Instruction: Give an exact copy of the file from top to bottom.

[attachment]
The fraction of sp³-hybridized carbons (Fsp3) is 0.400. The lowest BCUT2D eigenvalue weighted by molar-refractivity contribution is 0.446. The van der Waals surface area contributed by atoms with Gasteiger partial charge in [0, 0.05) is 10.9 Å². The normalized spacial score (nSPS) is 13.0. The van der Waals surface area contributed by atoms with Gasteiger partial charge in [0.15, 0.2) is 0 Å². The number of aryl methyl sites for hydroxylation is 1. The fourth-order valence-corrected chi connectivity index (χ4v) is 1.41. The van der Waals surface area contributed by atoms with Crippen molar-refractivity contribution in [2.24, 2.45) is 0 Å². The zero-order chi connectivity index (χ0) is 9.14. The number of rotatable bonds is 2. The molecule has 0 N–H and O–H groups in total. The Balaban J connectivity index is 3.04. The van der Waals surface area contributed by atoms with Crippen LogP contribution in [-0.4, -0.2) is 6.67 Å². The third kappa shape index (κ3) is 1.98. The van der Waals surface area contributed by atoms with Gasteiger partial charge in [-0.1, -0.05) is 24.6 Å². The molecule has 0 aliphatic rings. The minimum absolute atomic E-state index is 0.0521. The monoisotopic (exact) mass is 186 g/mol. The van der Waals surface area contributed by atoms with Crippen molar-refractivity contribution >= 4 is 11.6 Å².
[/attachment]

The fraction of sp³-hybridized carbons (Fsp3) is 0.400. The lowest BCUT2D eigenvalue weighted by molar-refractivity contribution is 0.446. The van der Waals surface area contributed by atoms with Gasteiger partial charge in [0, 0.05) is 10.9 Å². The normalized spacial score (nSPS) is 13.0. The van der Waals surface area contributed by atoms with Gasteiger partial charge in [0.15, 0.2) is 0 Å². The number of aryl methyl sites for hydroxylation is 1. The fourth-order valence-corrected chi connectivity index (χ4v) is 1.41. The van der Waals surface area contributed by atoms with Crippen molar-refractivity contribution in [2.24, 2.45) is 0 Å². The zero-order chi connectivity index (χ0) is 9.14. The number of rotatable bonds is 2. The molecule has 0 N–H and O–H groups in total. The Balaban J connectivity index is 3.04. The van der Waals surface area contributed by atoms with Crippen LogP contribution in [-0.4, -0.2) is 6.67 Å². The third kappa shape index (κ3) is 1.98. The van der Waals surface area contributed by atoms with Gasteiger partial charge in [-0.1, -0.05) is 24.6 Å². The molecule has 0 aliphatic rings. The minimum absolute atomic E-state index is 0.0521. The monoisotopic (exact) mass is 186 g/mol. The van der Waals surface area contributed by atoms with Crippen molar-refractivity contribution >= 4 is 11.6 Å².